It is more than a decade since trastuzumab has been approved and provided excellent results in millions of women suffering from one of the most common cancers-breast malignancy. Fastest research is occurring in the field of HER-2, and more molecules targeting HER-2 pathways are being subjected to in-vitro and in vivo studies. This is of utmost importance, where the real challenge faced in clinical set up is the development of primary and acquired resistance seen in 66%-88% of cases. Either therapy needs to be changed to another drug targeting HER-2 or combined with other drugs to supplement its action and overcome resistance [37, 38].

Numerous mechanisms have been postulated in preclinical studies [39, 40]. Knowledge of the underlying mechanisms will guide in the identification of novel molecules, new targets and alternate pathway inhibitors for HER-2 in breast cancer.

Table 1: Mechanisms of Trastuzumab resistance in the treatment of HER-2 positive breast cancers




Interference of antigen-antibody interaction

Proteolytic cleavage of extracellular domain of HER-2

Mutated active truncated p95HER-2 isoform

Epitome masking

Expression of glycopeptide Mucin-4 and CD44, a transmembrane receptor for hyaluronan

Masking of antigen binding site on HER-2 receptor

Alternate HER family pathway signalling

Overexpression of HER-1, HER-3 and HER-4

Overcome trastuzumab-mediated inhibition of HER-2 signalling

Compensatory signalling of tyrosine kinase family

Expression of Insulin-like growth factor-1R, tyrosine kinase c-Met gene

Synergism with HER-2 and stimulate PI3K/AKT pathway

Intracellular alteration

Phosphatase and tensin homolog deficiency/mutation

Active PI3K/AKT pathway, by loss inhibiting hydrolysis of PIP3

Activating mutations

PIK3CA mutation

Inherent and acquired resistance to trastuzumab

Overcome resistance

Tyrosine kinase inhibitors

Introduction of drugs lapatinib and pertuzumab was to overcome resistance with trastuzumab. The involvement of other receptors in the HER family in addition to HER2 signalling led to the discovery of these molecules. Lapatinib also is HER-1 family inhibitor along with HER-2, whereas pertuzumab inhibits dimerization with HER-3 receptor by binding to the dimerization domain, thereby controlling escape pathways of activation. Based on the same principle, two different tyrosine kinase inhibitors are being studied in phase 3 trials, showing promising results in terms of response and survival [41].

Neratinib, like lapatinib, is an oral tyrosine kinase inhibitor directing towards EGFR/HER-1 and HER-2. However, covalent binding to the receptor makes it irreversible. It is under evaluation for locally advanced and metastatic breast cancer. The benefit was seen in terms of improvement in progression-free survival rate in naive trastuzumab patients and previously treated patients. The incidence of cardiotoxicity is less. Maximum tolerated dose is 340 mg with severe diarrhoea being the dose-limiting toxicity requiring discontinuation or conservative treatment. Afatinib is another orally active irreversible inhibitor like neratinib, inhibiting EGFR/HER-1, HER-2 and HER-4 family of tyrosine kinases. It is also being studied in phase 3 trials for advanced breast cancer along with vinorelbine in comparison to trastuzumab [42, 43].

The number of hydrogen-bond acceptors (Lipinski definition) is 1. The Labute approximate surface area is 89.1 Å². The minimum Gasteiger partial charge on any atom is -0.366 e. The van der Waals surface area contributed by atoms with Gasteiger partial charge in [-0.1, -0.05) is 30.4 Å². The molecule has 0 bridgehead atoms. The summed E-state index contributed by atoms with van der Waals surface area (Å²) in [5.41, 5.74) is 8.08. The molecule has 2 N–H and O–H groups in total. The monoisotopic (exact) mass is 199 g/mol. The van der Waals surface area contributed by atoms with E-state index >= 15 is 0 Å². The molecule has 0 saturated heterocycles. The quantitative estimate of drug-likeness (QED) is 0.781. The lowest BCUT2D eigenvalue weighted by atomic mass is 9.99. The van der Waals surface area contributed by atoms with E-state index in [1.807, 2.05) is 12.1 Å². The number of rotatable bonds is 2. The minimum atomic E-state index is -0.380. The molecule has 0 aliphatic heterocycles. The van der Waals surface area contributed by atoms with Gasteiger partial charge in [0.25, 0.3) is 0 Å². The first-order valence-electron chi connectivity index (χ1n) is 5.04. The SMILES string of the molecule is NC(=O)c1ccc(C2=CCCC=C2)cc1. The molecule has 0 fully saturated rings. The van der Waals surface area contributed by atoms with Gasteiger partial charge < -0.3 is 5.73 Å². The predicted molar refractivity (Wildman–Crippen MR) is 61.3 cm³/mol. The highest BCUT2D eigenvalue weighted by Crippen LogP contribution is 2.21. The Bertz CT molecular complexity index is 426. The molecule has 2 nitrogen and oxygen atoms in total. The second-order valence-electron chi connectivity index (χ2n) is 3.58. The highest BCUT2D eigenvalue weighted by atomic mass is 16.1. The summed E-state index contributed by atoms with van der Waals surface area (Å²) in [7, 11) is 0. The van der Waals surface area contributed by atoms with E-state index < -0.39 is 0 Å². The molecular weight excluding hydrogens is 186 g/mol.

PI3K/Akt/mTOR pathway inhibitors

In breast cancer, until now the monoclonal antibodies and tyrosine kinase inhibitors are approved and those under phase 3 trials target the HER receptor per se, giving a chance for alternating signals and oncogene to stimulate PI3K/Akt/mTOR pathway. To overcome resistance, molecules are developed so as to target directly the pathway without involvement of receptor. Several PI3K/Akt inhibitors to target PI3K/Akt mutations are in preclinical studies [44]. The most promising drug is everolimus, a mTOR inhibitor being investigated in a phase 3 trial along with trastuzumab and vinorelbine for breast cancer patients refractory to trastuzumab. Everolimus arm had greater time to progression of disease [45].

Heat shock protein 90 (HSP90) inhibitors

A novel therapeutic approach is degradation of HER-2 receptors by using HSP90 inhibitors. Overexpression of HSP90 is associated with treatment resistance and worse prognosis in breast malignancy. Heat shock proteins are a group of molecular chaperones involved in evolution, stability and folding of oncoproteins. At the time of stress, malignant cells depend on HSP for signal transduction, cell cycle regulation and apoptosis. [46] Inhibitors of HSP like tanespimycin, ganetespib as monotherapy or combination therapy have shown modest clinical benefit in phase 2 studies. Hepatotoxicity was the dose-limiting toxicity with these agents. Ganetespib is more potent with fewer side effects [47].

Vascular endothelial growth factor (VEGF) inhibitors

Anti-angiogenic drugs have always had a crucial role to play in any cancer. Growth factors of neovascularization associate with HER-2 in the pathogenesis, survival and spread of tumour cells. [48] Anti-VEGF antibody-like bevacizumab, are being evaluated in phase 3 studies as add-on therapy for breast cancer. Bevacizumab arm has shown improvement in progression-free survival rate. Cardiotoxicity in terms of hypertension and heart failure is a major limiting factor. Sunitinib an orally effective tyrosine kinase inhibitor against VEGF was also tried in HER-2 positive cancers. Numerous phase 3 studies showed only increased cases of dermatological toxicity and poorer therapeutic outcome [49].